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updated: 6/15/2013 4:05 PM

Roadside bomb kills 5 police in Afghanistan

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  • New soldiers of Afghan National Army training attend their graduation ceremony Saturday in Kabul, Afghanistan. Gen. Bismullah Khan Mohammadi told the 3,000 graduates of the army that the upcoming transfer of security responsibility nationwide is a day the "Afghan people have been waiting for years."

      New soldiers of Afghan National Army training attend their graduation ceremony Saturday in Kabul, Afghanistan. Gen. Bismullah Khan Mohammadi told the 3,000 graduates of the army that the upcoming transfer of security responsibility nationwide is a day the "Afghan people have been waiting for years."
    Associated Press

 
Associated Press

KABUL, Afghanistan -- A roadside bomb struck a police van in eastern Afghanistan on Saturday, killing five police as they were on their way to a training session, authorities said.

Seven other police were wounded in the early morning blast in Paktika province, a statement from the provincial governor's office said.

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The van was taking the officers to a training center in Janikahil district for exercises between the Afghan National Police and the village-level Afghan Local Police, separate branches of the security forces that international troops have been training. Among the five dead were two national police and three local police.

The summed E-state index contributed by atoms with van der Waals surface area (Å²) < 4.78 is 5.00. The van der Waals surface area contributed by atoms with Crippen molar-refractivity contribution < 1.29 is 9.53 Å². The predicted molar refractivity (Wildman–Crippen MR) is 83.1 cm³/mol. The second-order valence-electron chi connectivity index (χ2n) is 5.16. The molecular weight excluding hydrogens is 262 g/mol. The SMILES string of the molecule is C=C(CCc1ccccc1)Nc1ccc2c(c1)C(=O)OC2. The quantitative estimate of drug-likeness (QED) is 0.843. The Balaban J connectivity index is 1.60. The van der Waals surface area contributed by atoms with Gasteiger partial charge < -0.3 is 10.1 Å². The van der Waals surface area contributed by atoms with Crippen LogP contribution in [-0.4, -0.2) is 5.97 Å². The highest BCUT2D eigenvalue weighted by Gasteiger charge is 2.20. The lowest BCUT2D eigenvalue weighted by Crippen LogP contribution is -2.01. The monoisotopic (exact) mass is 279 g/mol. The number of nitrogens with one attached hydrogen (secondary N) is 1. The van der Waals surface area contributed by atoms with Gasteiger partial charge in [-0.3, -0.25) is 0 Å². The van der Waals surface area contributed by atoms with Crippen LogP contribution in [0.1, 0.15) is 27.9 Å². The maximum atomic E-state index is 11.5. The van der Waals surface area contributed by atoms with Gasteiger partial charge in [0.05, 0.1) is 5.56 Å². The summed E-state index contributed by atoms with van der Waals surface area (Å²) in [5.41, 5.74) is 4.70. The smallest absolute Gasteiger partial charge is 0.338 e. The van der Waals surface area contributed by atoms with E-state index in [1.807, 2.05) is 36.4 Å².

Bombings, assassinations and gun battles have soared in recent months. The Taliban and other militants have stepped up attacks as Afghan police and soldiers take over full responsibility for security and international forces draw down. The intense militant campaign has pushed violence to levels matching some of the worst of the 12-year-old war.

The Afghan defense minister has urged a group of new soldiers to show unity and pride as part of the army that is taking over the lead.

Gen. Bismullah Khan Mohammadi told 3,000 graduates of Afghan National Army training Saturday that the upcoming transfer of security responsibility nationwide is a day the "Afghan people have been waiting for years."

The minister praised the army for recruiting soldiers from all of Afghanistan's ethnic groups, noting that a single battalion had ethnic Tajiks, Pashtuns, Hazaras and Uzbeks. He urged the graduates to unite to fight insurgents.

Worries of Afghan security forces fragmenting along ethnic lines have been one of many concerns about Afghanistan's future. Most foreign combat troops are leaving next year, more than a decade after the U.S.-led invasion to oust the Taliban regime.

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